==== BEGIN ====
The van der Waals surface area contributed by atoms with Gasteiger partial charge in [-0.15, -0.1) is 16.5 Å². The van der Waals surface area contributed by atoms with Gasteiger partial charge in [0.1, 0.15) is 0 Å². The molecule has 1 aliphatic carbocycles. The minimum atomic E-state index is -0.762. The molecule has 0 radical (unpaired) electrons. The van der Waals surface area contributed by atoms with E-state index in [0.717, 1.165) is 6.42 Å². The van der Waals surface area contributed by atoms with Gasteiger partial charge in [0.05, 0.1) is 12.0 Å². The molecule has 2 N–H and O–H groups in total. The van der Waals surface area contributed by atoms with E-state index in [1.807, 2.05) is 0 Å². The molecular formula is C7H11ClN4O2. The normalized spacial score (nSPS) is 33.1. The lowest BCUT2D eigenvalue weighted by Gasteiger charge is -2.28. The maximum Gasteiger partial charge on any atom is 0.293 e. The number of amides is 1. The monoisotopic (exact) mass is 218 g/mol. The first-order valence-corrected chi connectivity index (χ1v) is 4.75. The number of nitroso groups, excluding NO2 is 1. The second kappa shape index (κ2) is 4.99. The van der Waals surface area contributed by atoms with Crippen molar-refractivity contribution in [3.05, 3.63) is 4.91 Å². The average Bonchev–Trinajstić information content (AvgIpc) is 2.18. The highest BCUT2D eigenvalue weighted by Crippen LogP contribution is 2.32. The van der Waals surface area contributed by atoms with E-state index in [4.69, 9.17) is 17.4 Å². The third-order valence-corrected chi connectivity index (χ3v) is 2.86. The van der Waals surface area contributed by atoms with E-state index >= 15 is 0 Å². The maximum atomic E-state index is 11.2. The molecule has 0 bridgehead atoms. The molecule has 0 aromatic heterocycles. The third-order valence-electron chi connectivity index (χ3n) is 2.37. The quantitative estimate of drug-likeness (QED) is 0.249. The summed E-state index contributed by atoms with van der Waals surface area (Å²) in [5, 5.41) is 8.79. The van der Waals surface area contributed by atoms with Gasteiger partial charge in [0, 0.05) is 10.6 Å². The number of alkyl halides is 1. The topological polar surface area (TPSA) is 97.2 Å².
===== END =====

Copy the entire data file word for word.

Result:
The van der Waals surface area contributed by atoms with Gasteiger partial charge in [-0.15, -0.1) is 16.5 Å². The van der Waals surface area contributed by atoms with Gasteiger partial charge in [0.1, 0.15) is 0 Å². The molecule has 1 aliphatic carbocycles. The minimum atomic E-state index is -0.762. The molecule has 0 radical (unpaired) electrons. The van der Waals surface area contributed by atoms with E-state index in [0.717, 1.165) is 6.42 Å². The van der Waals surface area contributed by atoms with Gasteiger partial charge in [0.05, 0.1) is 12.0 Å². The molecule has 2 N–H and O–H groups in total. The van der Waals surface area contributed by atoms with E-state index in [1.807, 2.05) is 0 Å². The molecular formula is C7H11ClN4O2. The normalized spacial score (nSPS) is 33.1. The lowest BCUT2D eigenvalue weighted by Gasteiger charge is -2.28. The maximum Gasteiger partial charge on any atom is 0.293 e. The number of amides is 1. The monoisotopic (exact) mass is 218 g/mol. The first-order valence-corrected chi connectivity index (χ1v) is 4.75. The number of nitroso groups, excluding NO2 is 1. The second kappa shape index (κ2) is 4.99. The van der Waals surface area contributed by atoms with Crippen molar-refractivity contribution in [3.05, 3.63) is 4.91 Å². The average Bonchev–Trinajstić information content (AvgIpc) is 2.18. The highest BCUT2D eigenvalue weighted by Crippen LogP contribution is 2.32. The van der Waals surface area contributed by atoms with E-state index in [4.69, 9.17) is 17.4 Å². The third-order valence-corrected chi connectivity index (χ3v) is 2.86. The van der Waals surface area contributed by atoms with E-state index >= 15 is 0 Å². The maximum atomic E-state index is 11.2. The molecule has 0 bridgehead atoms. The molecule has 0 aromatic heterocycles. The third-order valence-electron chi connectivity index (χ3n) is 2.37. The quantitative estimate of drug-likeness (QED) is 0.249. The summed E-state index contributed by atoms with van der Waals surface area (Å²) in [5, 5.41) is 8.79. The van der Waals surface area contributed by atoms with Gasteiger partial charge in [0, 0.05) is 10.6 Å². The number of alkyl halides is 1. The topological polar surface area (TPSA) is 97.2 Å².